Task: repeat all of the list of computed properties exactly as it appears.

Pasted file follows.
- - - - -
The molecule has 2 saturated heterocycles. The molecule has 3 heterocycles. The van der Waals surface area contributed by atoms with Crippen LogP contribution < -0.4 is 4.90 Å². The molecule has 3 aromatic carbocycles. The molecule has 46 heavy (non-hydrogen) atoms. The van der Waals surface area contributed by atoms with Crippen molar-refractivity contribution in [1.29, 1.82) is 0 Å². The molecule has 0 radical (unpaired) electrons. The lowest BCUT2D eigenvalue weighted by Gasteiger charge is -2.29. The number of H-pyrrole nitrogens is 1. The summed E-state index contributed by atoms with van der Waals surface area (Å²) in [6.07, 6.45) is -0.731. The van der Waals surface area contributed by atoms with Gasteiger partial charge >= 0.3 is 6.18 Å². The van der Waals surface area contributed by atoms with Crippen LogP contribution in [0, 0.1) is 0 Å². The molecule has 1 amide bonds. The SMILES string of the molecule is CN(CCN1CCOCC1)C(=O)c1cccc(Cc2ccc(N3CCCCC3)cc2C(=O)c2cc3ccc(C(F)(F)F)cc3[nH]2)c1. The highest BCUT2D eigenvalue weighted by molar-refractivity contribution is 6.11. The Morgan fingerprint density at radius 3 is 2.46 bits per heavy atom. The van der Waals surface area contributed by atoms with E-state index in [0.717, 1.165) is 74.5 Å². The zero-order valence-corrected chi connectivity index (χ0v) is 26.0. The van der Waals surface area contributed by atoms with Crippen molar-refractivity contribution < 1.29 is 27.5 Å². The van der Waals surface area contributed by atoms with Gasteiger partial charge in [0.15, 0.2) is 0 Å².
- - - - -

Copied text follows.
The molecule has 2 saturated heterocycles. The molecule has 3 heterocycles. The van der Waals surface area contributed by atoms with Crippen LogP contribution < -0.4 is 4.90 Å². The molecule has 3 aromatic carbocycles. The molecule has 46 heavy (non-hydrogen) atoms. The van der Waals surface area contributed by atoms with Crippen molar-refractivity contribution in [1.29, 1.82) is 0 Å². The molecule has 0 radical (unpaired) electrons. The lowest BCUT2D eigenvalue weighted by Gasteiger charge is -2.29. The number of H-pyrrole nitrogens is 1. The summed E-state index contributed by atoms with van der Waals surface area (Å²) in [6.07, 6.45) is -0.731. The van der Waals surface area contributed by atoms with Gasteiger partial charge >= 0.3 is 6.18 Å². The van der Waals surface area contributed by atoms with Crippen LogP contribution in [0, 0.1) is 0 Å². The molecule has 1 amide bonds. The SMILES string of the molecule is CN(CCN1CCOCC1)C(=O)c1cccc(Cc2ccc(N3CCCCC3)cc2C(=O)c2cc3ccc(C(F)(F)F)cc3[nH]2)c1. The highest BCUT2D eigenvalue weighted by molar-refractivity contribution is 6.11. The Morgan fingerprint density at radius 3 is 2.46 bits per heavy atom. The van der Waals surface area contributed by atoms with E-state index in [0.717, 1.165) is 74.5 Å². The zero-order valence-corrected chi connectivity index (χ0v) is 26.0. The van der Waals surface area contributed by atoms with Crippen molar-refractivity contribution < 1.29 is 27.5 Å². The van der Waals surface area contributed by atoms with Gasteiger partial charge in [0.15, 0.2) is 0 Å².